Coronavirus Morning News Brief – Jan. 23: Active Cases Climb to Unprecedented Levels, ‘Extraordinary Progress’ in New York

Tough New Restrictions Put into Place in Hong Kong, New Zealand, Pakistan

By Jonathan Spira on 23 January 2022
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The new Long Island Rail Road entrance on Seventh Avenue

Good morning. This is Jonathan Spira reporting. Here now the news of the pandemic from across the globe on the 23rd day of 2022.

It now looks as if omicron variant-fueled coronavirus cases have peaked in parts of the United States, with the number of new cases now far below the 1.4 million reported on January 10, but the number of new daily infections in recent days is still significantly higher than in any prior surge.

The decline is most noticeable in the Northeast and Upper Midwest, while other regions continue to see daily cases figures rise.

Worldwide, however, the number of active cases continues to climb to unprecedented levels and has more than doubled since the start of the new year.  On Sunday, that figure was 66 million and the 7-day average number of new daily cases was 3.3 million.  The number of active infections on January 1, 2022 was 29.4 million.


The U.S. Food and Drug Administration announced that it had expanded its approved use of remdesivir to high-risk patients who have not been hospitalized.

Remdesivir is the infused antiviral medication from Gilead Sciences that has been prescribed for hospitalized coronavirus patients since October 2020.   Results from trials for the drug have been decidedly mixed: An early trial found that the drug modestly reduced the recovery time from severe illness while a study by the World Health Organization found that remdesivir does not reduce mortality or the time SARS-CoV-2 patients take to recover.

New York Governor Kathy Hochul announced that the state’s positivity rate had fallen below 10% for the first time since the omicron variant-fueled surge began to really take hold.  “This is extraordinary progress,” the governor said at a news conference on Saturday.

Also in New York, the Metropolitan Transportation Authority reported that sales of monthly passes for its two commuter railroads, the Long Island Rail Road and Metro-North, were down by over 7% compared to the same period in 2019.  The MTA said it had collected $49 million from commuters in 2021, down from $346 in 2019.

A study published by researchers at the University of Chicago and the University of Louisville showed that cannabidiol, the non-psychoactive cannabis compound commonly known as CBD, is a potent blocker of SARS-CoV-2 replication in human cells. The study, which was published in the peer-reviewed journal Science Advances, found that, in a population of 1,212 U.S. patients taking prescribed CBD, those patients tested positive at much lower rates than control groups with similar medical profiles who did not take CBD.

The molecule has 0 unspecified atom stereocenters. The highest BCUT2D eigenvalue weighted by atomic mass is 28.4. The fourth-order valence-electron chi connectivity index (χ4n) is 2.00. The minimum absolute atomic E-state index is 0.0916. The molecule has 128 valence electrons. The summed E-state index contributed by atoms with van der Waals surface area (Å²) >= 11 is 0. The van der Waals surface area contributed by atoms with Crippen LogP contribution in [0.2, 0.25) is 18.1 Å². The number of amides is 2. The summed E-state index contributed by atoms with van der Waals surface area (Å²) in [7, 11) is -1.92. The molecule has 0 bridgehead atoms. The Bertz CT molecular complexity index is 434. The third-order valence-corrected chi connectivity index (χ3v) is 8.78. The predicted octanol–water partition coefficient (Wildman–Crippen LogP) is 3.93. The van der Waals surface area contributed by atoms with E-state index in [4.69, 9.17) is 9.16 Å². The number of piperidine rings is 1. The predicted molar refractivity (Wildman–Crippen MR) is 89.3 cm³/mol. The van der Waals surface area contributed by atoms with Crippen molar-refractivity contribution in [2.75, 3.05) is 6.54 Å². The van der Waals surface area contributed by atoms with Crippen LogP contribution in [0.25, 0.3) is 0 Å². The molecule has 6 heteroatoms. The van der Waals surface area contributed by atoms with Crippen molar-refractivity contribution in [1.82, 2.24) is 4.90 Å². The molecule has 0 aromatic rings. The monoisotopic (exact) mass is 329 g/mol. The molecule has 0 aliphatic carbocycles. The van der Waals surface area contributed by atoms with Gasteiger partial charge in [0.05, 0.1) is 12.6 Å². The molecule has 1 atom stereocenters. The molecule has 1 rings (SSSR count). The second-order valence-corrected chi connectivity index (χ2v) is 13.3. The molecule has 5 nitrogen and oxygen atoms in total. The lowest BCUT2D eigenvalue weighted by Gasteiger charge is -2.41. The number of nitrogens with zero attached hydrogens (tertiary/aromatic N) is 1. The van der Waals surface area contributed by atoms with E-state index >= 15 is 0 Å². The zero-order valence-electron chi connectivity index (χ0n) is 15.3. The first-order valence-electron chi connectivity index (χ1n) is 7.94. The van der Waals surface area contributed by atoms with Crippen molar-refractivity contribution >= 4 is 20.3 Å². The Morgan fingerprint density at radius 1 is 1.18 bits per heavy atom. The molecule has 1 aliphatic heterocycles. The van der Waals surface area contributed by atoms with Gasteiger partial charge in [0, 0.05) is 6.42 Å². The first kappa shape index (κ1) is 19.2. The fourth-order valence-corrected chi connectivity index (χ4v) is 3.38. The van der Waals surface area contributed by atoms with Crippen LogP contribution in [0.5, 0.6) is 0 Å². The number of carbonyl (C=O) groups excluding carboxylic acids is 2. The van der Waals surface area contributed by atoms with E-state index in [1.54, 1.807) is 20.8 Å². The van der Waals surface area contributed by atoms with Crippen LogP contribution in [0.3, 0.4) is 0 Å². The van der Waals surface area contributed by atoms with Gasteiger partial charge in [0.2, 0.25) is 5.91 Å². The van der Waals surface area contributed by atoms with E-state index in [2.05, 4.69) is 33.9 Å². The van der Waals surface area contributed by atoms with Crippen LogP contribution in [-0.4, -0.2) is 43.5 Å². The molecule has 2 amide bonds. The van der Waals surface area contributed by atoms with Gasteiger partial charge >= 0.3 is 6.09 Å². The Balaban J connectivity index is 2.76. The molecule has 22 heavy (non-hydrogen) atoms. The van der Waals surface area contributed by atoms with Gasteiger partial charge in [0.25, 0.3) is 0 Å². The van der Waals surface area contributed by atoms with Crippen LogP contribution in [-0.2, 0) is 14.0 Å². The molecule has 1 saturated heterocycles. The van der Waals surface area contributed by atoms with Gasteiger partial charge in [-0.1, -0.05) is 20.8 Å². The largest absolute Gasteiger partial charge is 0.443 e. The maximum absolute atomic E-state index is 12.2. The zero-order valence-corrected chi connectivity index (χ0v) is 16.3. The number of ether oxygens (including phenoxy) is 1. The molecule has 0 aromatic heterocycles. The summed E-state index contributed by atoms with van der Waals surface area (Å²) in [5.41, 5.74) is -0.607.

Officials in New Zealand said that they would impose the country’s “highest” level of coronavirus restrictions after nine cases of coronavirus with the omicron variant were detected in the country.  The news of the new cases was the first outside of workers connected to the international airport there or the airport’s quarantine hotel.

Prime Minister Jacinda Ardern said that some of the infected individuals had attended a large wedding in Auckland, the country’s largest city.

“This means that omicron is now circulating in Auckland and possibly in the Nelson-Marlborough region, if not elsewhere, Ardern said at a news conference where she announced the restrictions.

The restrictions bar non-vaccinated individuals from houses of worship and establishments serving food and drink.  Weddings and funerals will be limited to 100 vaccinated attendees and the prime minister announced that she and her fiancé were delaying their own nuptials as a result of the new restrictions.

Meanwhile, the remote island-nation of Kiribati went into lockdown for the first time since the start of the pandemic.  The move came after dozens of passengers flying into the country tested positive for the coronavirus. The country had only reported three cases since the start of the pandemic, something largely attributable to its strict entry controls.

Officials in Pakistan announced tough new coronavirus restrictions after a new pandemic high in daily coronavirus cases was reached.  The government banned indoor gatherings including weddings and only vaccinated individuals may enter mosques.

Authorities in Hong Kong placed six apartment buildings into lockdown mode and ordered testing for some 37,000 people. The actions came after more than 100 new cases of the omicron variant were reported in the housing complex.